Saturday, December 28, 2013

Each year during the holiday season, I write a nature essay and this year it's about birds and migration. essay below The photo is one of my husband Bob's and let me tell you, it's not easy to find a still hummingbird. CS 

New Year & the Hummingbird

Hope is the thing with feathers that perches in the soul. So wrote Emily Dickinson.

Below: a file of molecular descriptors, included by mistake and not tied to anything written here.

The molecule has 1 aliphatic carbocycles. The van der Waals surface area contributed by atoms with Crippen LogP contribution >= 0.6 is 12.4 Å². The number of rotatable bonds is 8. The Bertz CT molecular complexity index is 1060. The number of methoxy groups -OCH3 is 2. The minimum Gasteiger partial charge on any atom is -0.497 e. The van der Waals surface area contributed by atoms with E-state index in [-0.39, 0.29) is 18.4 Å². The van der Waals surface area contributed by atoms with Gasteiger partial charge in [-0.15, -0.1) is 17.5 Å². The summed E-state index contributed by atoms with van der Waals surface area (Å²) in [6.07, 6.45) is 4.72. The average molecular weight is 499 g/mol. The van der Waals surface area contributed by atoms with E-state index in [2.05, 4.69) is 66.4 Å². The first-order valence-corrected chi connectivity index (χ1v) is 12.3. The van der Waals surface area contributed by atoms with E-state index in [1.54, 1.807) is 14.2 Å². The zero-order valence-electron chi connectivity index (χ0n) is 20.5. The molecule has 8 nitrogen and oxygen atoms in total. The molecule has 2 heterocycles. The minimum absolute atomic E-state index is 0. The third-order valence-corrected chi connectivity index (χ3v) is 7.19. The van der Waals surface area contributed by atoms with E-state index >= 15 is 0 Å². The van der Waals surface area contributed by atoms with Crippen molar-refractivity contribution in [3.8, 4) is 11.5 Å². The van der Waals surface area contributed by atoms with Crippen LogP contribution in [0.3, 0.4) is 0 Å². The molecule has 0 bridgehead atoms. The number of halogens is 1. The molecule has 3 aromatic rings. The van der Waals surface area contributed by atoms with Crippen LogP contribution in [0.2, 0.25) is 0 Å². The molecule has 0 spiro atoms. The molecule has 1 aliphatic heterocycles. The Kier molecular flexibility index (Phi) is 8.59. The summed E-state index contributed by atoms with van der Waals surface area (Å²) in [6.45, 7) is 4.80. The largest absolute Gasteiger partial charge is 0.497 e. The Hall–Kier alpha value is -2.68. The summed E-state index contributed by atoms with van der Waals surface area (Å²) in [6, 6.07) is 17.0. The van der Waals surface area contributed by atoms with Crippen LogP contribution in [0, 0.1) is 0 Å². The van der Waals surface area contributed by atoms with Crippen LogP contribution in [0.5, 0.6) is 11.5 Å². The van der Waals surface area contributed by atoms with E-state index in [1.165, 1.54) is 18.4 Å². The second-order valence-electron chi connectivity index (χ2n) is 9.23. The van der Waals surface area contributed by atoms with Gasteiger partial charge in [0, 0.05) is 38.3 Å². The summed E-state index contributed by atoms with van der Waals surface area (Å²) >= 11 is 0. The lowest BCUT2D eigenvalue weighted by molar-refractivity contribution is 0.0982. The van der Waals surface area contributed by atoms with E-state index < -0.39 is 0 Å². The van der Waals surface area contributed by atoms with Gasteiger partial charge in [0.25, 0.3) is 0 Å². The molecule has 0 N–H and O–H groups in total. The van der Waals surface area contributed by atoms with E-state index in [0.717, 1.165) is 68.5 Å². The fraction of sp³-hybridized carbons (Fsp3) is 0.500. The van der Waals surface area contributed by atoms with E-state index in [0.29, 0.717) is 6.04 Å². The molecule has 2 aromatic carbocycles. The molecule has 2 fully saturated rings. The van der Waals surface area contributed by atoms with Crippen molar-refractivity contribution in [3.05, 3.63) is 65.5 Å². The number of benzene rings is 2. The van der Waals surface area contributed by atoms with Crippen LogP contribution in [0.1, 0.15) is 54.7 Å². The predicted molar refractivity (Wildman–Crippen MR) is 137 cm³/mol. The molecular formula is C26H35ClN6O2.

Perhaps no feathered creature represents hope more than the magical hummingbird. Seeing one makes a person believe in nature’s magic and orthinologists still work to understand the mysteries of this tiny bird. They believe that hummers evolved from a tropical species to their present form after the Ice Age, expanding their range in search of new food sources. What is known is that each hummingbird generally migrates alone, flying fast and far toward a warm future. In truth, all migrating birds are puzzles of nature. No one knows for certain how they know where to go or how to get there. Those who study such things speculate that hummingbirds fly south at low altitudes looking for flowers in blossom or still lively insects. This contrasts to other migratory birds that travel high using the position of the sun or those that look down for large landmarks below: lakes, desert edges, mountain highs. Or birds that fly through the lofty darkness with the night sky their map and the stars their compass. But only each bird knows for sure. For us, winters would seem longer without the birds that don’t migrate. Even when temperatures drop like apples from Newton’s tree, many resident birds stay on to brave the Nebraska winters. Sometimes our robins migrate and sometimes don’t, but they always indulge in autumn hackberry feeding orgies alongside the house. This year the berries turned from green to red, but no robins arrived. Bob and I worried about the missing winged clientele, until finally in mid-October, wings and more wings of robins cut through the air to thrash about the hackberry tree. We didn’t know what bird appointments had detained them, only that they’d arrived. That day, they devoured half the berries, then disappeared. Not until mid-November did they dive bomb the tree again and again, snapping up ripe berries in a rush. When I looked out later, the crop was gone as the first snowflakes of winter floated down. If the robins planned to migrate this year, they’d arrived for their departure meal in the nick of time. If they planned to stick around, they’d feasted in preparation for the cold months ahead. I’m certain none of it was accidental, but rather some inner birdly sense of seasons and weather.  Remembering Emily Dickinson, when dreary winter days drift down from heaven, I wait for wings to bring us hope of sunny times ahead. With downy woodpeckers, scarlet cardinals, snow birds, and blue jays feathering the frigid air with color and call, I wish you a similar hope, coupled with the mystique of feathered friends filling your souls